How are the heights measured?
All tree, and nothin' but the tree! We measure from the top of the soil to the top of the tree; the height of the container or the root system is never included in our measurements.
What is a gallon container?
Nursery containers come in a variety of different sizes, and old-school nursery slang has stuck. While the industry-standard terminology is to call the sizes "Gallon Containers", that doesn't exactly translate to the traditional liquid "gallon" size we think of. You'll find we carry young 1-gallons, up to more mature 7-gallons ranging anywhere from 6 inches to 6ft.
How does the delivery process work?
All of our orders ship via FedEx Ground! Once your order is placed online, our magic elves get right to work picking, staging, boxing and shipping your trees. Orders typically ship out within 2 business days. You will receive email notifications along the way on the progress of your order, as well as tracking information to track your plants all the way to their new home!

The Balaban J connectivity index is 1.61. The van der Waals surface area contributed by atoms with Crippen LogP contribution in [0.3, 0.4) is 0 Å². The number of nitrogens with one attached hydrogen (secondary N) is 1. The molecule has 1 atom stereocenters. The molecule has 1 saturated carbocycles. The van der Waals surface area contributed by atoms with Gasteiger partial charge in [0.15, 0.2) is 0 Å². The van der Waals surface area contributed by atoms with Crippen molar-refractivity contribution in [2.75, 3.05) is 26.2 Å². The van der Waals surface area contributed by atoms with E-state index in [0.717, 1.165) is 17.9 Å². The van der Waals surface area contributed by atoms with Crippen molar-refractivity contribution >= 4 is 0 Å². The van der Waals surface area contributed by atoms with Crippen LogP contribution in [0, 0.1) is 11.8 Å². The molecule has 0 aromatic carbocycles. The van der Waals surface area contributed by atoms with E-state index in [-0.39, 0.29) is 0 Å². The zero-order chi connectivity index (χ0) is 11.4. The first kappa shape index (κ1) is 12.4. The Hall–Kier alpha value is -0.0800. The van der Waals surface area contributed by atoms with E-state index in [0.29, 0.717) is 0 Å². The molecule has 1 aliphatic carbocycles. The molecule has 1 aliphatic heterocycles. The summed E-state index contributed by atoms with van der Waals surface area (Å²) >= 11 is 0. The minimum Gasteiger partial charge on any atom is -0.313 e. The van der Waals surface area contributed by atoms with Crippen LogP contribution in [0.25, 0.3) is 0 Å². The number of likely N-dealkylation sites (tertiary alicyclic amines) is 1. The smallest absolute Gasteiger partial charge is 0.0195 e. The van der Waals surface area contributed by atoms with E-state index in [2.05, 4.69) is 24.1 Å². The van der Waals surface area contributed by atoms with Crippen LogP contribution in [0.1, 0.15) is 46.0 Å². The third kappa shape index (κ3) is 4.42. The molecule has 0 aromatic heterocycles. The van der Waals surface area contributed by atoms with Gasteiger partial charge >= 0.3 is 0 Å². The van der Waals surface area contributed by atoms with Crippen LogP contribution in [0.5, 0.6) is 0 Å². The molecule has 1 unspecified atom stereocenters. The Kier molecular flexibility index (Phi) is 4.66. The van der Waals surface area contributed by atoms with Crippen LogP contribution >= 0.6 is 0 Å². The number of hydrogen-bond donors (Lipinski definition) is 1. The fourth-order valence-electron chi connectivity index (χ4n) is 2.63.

Why are some states excluded from shipping?
The short & sweet answer is: "United States Department of Agriculture Restrictions." Every state has their own unique USDA restrictions on which plants they allow to come into their state. While we wish we could serve everyone, it's for the safety of native species and helps prevent the spread of invasive disease & pests. We've gotta protect good ole' Mother Nature, after all.
The Tiger Eyes Sumac is a bright, eye-catching shrub that grows up to 6 feet tall and as much across. It has dramatic, bold, deeply divided leaves that are chartreuse green in spring, bright yellow in summer and orange and scarlet in fall, making a constant changing color display in any garden. It makes a great background shrub in large beds or for bringing drama to those boring areas of your garden. This shrub will grow in any kind of soil that is well-drained and it also thrives in stony and rocky soil. This is a great plant for a cottage or anywhere you want natural styles of planting, but it also looks great in more organized larger gardens too.
- Brilliant foliage color of chartreuse, yellow, orange and scarlet
- Beautiful and dramatic large dissected leaves
- Grows in sun or partial shade in any soil
- Perfect background plant for larger gardens
- Pest and disease free for low-maintenance